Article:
Tooth Extraction

If you have recently had a tooth taken out, you may experience a severe tooth pain if a bit of the tooth root remains or if you did not follow the dentists instructions after the tooth extraction. This tooth pain may only begin 2 days after the extraction. Smoking is a very common cause of this.

Advice: The dentist will tell you if a bit of the tooth root did not come out. If this is the case, it is best to go back to have it taken out as the pain will only become worse.

Advice: If the tooth came out in one piece then the socket may be infected. See your dentist to diagnose the problem. A hot salt water mouth rinse three times a day may help cleanse the socket.

Tooth Extraction FAQs

Why may I need a tooth extracted?

Unfortunately there are cases when a tooth cannot be saved for whatever reason and the best option is to have the tooth extracted to avoid severe tooth infection. However, there are also cases when healthy teeth need extraction in orthodontics to create space to align the teeth correctly.

Severe trauma to a tooth where it is heavily broken and unrestorable is a common reason for having a tooth extraction. Advanced tooth decay where the pulp and nerves of the tooth have been affected causing pain and swelling, may indicate the need for a tooth extraction if root canal therapy  is not viable, not likely to be successful, or if the patient wishes to just have the tooth taken out.

Sometimes advanced gum disease can reduce the bone supporting the tooth to such a low level, that the tooth becomes mobile and painful. The tooth may need to be taken out for this reason.

Wisdom teeth if causing pain and swelling at the back of the mouth may also need extraction if the problems are recurring and there are no signs that they will get any better.

Is tooth extraction painful?

Tooth extraction is not painful. It is the after effects that can usually cause some discomfort as the body tries to heal the area where the tooth was taken out. Extractions are carried out under local anaesthetic so you do not feel any pain whilst the tooth is being taken out. The only sensation you will feel is pressure as the dentist or oral surgeon removes the tooth.

In some difficult cases, patients can be sedated or put under general anaesthetic for dental extractions, however this is not very common and is usually done with referral to a hospital setting.

What is the process of tooth extraction?

Once the whole procedure has been explained to you by your dentist/oral surgeon, and the necessary pre-operative checks such as medical history, x-rays, clinical examinations and consent forms have been carried out and signed, the dentist will numb the tooth with local anaesthetic so that you don’t feel anything.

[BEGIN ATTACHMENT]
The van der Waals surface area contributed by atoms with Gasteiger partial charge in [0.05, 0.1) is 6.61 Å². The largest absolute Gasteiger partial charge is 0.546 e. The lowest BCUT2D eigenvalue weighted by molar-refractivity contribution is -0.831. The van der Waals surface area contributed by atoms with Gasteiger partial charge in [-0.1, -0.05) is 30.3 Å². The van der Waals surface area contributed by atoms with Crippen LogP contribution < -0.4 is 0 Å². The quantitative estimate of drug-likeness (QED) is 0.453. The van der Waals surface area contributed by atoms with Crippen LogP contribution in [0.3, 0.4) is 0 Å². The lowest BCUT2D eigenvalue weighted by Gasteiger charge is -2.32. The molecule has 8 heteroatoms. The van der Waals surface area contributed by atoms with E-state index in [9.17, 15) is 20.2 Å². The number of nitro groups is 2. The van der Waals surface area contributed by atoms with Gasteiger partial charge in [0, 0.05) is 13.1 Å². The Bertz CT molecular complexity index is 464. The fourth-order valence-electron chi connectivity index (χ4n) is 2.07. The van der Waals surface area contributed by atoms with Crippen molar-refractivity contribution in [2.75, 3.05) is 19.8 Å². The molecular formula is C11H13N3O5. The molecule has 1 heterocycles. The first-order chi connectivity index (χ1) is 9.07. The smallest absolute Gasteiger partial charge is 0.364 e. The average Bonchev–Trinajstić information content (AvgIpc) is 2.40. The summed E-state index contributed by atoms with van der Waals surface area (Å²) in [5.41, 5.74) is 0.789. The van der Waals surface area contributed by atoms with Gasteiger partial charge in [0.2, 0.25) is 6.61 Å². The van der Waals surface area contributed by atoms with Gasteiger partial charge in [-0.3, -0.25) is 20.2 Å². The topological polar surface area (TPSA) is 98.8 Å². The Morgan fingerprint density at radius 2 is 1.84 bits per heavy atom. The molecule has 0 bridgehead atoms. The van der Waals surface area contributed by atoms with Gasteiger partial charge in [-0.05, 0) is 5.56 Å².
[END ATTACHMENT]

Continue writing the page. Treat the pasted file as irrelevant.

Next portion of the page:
Once this has worked and the whole area around the tooth is numb, the dentist will apply a lot of pressure to the tooth with dental forceps to remove the tooth. Any bleeding will then be controlled and the dentist will give you the necessary post-operative instructions on how to look after your mouth so that the area heals nicely.

How does wisdom tooth extraction differ?

Wisdom tooth extraction or other difficult tooth extractions such as buried roots, or heavily broken teeth may require a little extra work to ensure that all of the tooth is removed. If the tooth cannot be gripped and taken out with dental forceps, a small cut in the gum may be required, to expose more of the tooth. Bone around the tooth may also need to be gently removed to expose more of the tooth. The tooth may even need to be divided and the roots separated so that it can all be taken out. Once the tooth is out, you will require some stitches to close off the area so that it can heal effectively.

What should I do after tooth extraction?

It is important to keep the area very clean after having a tooth extracted. You should follow the following guidelines:

  • Take painkillers if necessary for 1-2 days after the extraction, as once the anaesthetic wears off, the area will feel quite sore and swollen.
  • If the area starts bleeding again, place a gauze pack (usually provided by your dentist) directly over the socket and apply a lot of pressure for 5-20 minutes until the bleeding stops. If the bleeding continues contact your dentist.
  • Do not smoke for up to 10 days after the extraction as there is an increased risk of a dry socket, where the area will not heal properly and cause further infection.
  • Do not rinse your mouth for the next 12 hours as this will disrupt a clot forming over the socket allowing the area to heal correctly.
  • As it will be tender for a few days after the extraction, it will be difficult to brush your teeth around that area. Using a salt-water rinse 4-6 times a days during that period will help keep the area clean.

Is post-op tooth extraction infection common?

These are commonly called Dry sockets and can occur after routine dental extractions. The risks are higher, if the area is not kept clean, if the patient smokes directly after the extraction, or if the extraction was quite traumatic and the gum needed cutting or bone needed removing around the tooth. Dry sockets are usually treated by irrigating the socket with a disinfectant or a chlorhexidine agent, placing a steroid dressing into the socket to aid healing, and prescribing painkillers for use if needed. Dry sockets usually clear away within 1-2 weeks but in severe cases, they can last longer.